The long and often tumultuous history of Hilton Head Brewing Company has seen it go from the island’s first brewpub to a brewery in name only, ultimately to one of the area’s premier brewers. The road to get here was winding, but it has led the crew at Hilton Head Brewing Company to a huge north end facility whose taproom has become an unlikely gathering place for thirsty islanders. Building on the strength of its Tropical Lager, head brewer Bob Migliaccio took his love of German beers and unleashed a list of varieties such as the dark and malty Fleck U and the inventive Break Series.

Must try: The first is still the best—the Tropical Lager was given a complete overhaul when Migliaccio took over, turning down the fruit notes and creating the perfect beach beer.


Salt Marsh Brewing Company - Bluffton, SC

The arrival of Fat Patties into Old Town Bluff ton kicked off a wave of new development on the historic streets. But for beer fans, its true gift to the town was the opening of Salt Marsh Brewing Company in a tiny loft overlooking the main dining room. Considering the square footage they’re working with, Salt Marsh puts out a mind-boggling variety of beers from rich amber Aria’s Ale to smooth-sipping Slo-Country Session IPA. Supplementing the mainstays are experimental small-batch runs that change from day to day.

Must try: Okay, hear us out. We know that a banana-forward beer is not going to be for everyone, but if you approach the Nana’s Puddin’ with an open mind, it might just surprise you.


Edmund's Oast - Charleston, SC

It’s hard to stand out amid the frenzy of Charleston’s craft brewing scene. Edmund’s Oast does so thanks to a beautiful facility set amid the chic surroundings of King Street, which houses mad-scientist gear for producing all manner of exotic beers. A sealed fermentation area allows brewing director Cameron Read to fine-tune his recipes, resulting in exquisite sours that taste like nothing you’ve tried before. Find a spot at the bar if you can—the taproom is quickly becoming ground zero for Charleston’s young creative set—and you’ll find names that reflect the brewery’s wild creativity. Full disclosure, we have not tried “Cult Leader’s Headdress,” but we really want to.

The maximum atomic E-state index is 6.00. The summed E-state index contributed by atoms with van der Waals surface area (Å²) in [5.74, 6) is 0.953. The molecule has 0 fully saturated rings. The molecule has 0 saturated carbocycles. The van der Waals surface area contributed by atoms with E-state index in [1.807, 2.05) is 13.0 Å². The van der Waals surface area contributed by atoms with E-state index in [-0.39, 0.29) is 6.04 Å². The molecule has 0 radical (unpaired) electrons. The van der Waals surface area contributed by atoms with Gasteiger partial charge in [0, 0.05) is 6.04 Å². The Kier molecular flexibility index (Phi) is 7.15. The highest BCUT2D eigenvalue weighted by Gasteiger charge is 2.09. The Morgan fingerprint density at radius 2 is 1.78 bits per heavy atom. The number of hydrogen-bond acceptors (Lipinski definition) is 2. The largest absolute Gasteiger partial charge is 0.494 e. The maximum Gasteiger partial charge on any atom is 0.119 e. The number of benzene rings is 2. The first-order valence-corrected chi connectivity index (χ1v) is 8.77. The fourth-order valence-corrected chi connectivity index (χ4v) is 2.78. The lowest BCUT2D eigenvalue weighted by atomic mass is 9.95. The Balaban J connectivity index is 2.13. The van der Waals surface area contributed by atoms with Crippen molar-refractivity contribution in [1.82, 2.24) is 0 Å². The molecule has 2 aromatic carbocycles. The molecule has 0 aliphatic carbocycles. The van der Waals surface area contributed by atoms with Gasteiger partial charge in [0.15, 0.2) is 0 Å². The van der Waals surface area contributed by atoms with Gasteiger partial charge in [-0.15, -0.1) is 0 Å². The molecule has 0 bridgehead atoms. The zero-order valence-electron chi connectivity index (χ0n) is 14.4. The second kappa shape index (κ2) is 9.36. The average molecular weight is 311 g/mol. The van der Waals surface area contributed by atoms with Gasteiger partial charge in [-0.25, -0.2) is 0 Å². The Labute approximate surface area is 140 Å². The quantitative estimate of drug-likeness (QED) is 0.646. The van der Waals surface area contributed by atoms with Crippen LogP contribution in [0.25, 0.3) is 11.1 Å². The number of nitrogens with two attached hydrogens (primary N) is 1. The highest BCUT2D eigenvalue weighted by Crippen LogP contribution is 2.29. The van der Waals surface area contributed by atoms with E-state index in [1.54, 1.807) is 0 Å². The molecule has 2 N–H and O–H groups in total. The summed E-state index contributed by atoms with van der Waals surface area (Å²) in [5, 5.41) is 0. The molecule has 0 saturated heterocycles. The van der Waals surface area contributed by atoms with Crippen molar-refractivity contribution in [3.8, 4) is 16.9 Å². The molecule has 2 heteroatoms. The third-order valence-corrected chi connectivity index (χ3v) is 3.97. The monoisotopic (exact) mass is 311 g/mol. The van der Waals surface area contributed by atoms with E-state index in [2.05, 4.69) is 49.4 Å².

Must try: If you’re not feeling brave enough to dive into the Plasma Gun or the Bucket of Flowers, their signature Lagerbier is a time-tested classic, mirroring the stripped-down German lagers that have endured for centuries.


Service Brewing Co. - Savannah, GA

If you’ve been out to any of the events that dot the calendar at Palmetto Bluff ,odds are you’ve already met the brains behind Service Brewing Co., Kevin Ryan and Meredith Sutton. If you haven’t, you’re missing out on a couple who have created the most exciting beers in Savannah. While you’ll find some eye-opening flavor combinations in the R&D Department taproom, from the jalapeño lime lager to the coconut cream ale, the year-round offerings are a study in approachable and highly crushable beer. In keeping with Ryan’s status as a veteran, the signature beers boast names such as Ground Pounder IPA, Rally Point Pilsner, and Battlewagon Double IPA.

Must try: Available seasonally, the Gun Bunny Belgian-style witbier has just enough notes of coriander and citrus to satisfy without overpowering.

Written by Barry Kaufman

Food & Wine